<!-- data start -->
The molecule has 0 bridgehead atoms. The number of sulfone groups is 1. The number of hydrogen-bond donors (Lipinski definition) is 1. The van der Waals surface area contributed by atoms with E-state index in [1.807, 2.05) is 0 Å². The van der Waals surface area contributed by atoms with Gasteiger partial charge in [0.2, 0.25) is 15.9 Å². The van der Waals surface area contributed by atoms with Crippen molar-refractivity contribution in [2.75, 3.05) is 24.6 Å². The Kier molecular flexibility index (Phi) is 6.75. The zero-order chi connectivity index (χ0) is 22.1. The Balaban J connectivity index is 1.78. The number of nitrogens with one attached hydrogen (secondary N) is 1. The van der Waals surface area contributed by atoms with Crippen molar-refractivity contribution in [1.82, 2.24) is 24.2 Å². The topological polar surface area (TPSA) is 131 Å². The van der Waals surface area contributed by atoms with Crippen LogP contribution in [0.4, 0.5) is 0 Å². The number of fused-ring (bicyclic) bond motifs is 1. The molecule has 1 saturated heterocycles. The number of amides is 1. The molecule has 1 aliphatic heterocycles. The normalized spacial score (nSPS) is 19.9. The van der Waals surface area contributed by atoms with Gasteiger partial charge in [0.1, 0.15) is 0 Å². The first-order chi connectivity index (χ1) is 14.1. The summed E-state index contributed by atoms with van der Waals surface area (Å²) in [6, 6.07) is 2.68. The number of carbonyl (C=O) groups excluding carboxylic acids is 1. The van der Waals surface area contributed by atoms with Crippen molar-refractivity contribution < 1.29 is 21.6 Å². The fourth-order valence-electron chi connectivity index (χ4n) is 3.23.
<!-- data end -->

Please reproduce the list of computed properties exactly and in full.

The molecule has 0 bridgehead atoms. The number of sulfone groups is 1. The number of hydrogen-bond donors (Lipinski definition) is 1. The van der Waals surface area contributed by atoms with E-state index in [1.807, 2.05) is 0 Å². The van der Waals surface area contributed by atoms with Gasteiger partial charge in [0.2, 0.25) is 15.9 Å². The van der Waals surface area contributed by atoms with Crippen molar-refractivity contribution in [2.75, 3.05) is 24.6 Å². The Kier molecular flexibility index (Phi) is 6.75. The zero-order chi connectivity index (χ0) is 22.1. The Balaban J connectivity index is 1.78. The number of nitrogens with one attached hydrogen (secondary N) is 1. The van der Waals surface area contributed by atoms with Crippen molar-refractivity contribution in [1.82, 2.24) is 24.2 Å². The topological polar surface area (TPSA) is 131 Å². The van der Waals surface area contributed by atoms with Crippen LogP contribution in [0.4, 0.5) is 0 Å². The number of fused-ring (bicyclic) bond motifs is 1. The molecule has 1 saturated heterocycles. The number of amides is 1. The molecule has 1 aliphatic heterocycles. The normalized spacial score (nSPS) is 19.9. The van der Waals surface area contributed by atoms with Gasteiger partial charge in [0.1, 0.15) is 0 Å². The first-order chi connectivity index (χ1) is 14.1. The summed E-state index contributed by atoms with van der Waals surface area (Å²) in [6, 6.07) is 2.68. The number of carbonyl (C=O) groups excluding carboxylic acids is 1. The van der Waals surface area contributed by atoms with Crippen molar-refractivity contribution < 1.29 is 21.6 Å². The fourth-order valence-electron chi connectivity index (χ4n) is 3.23.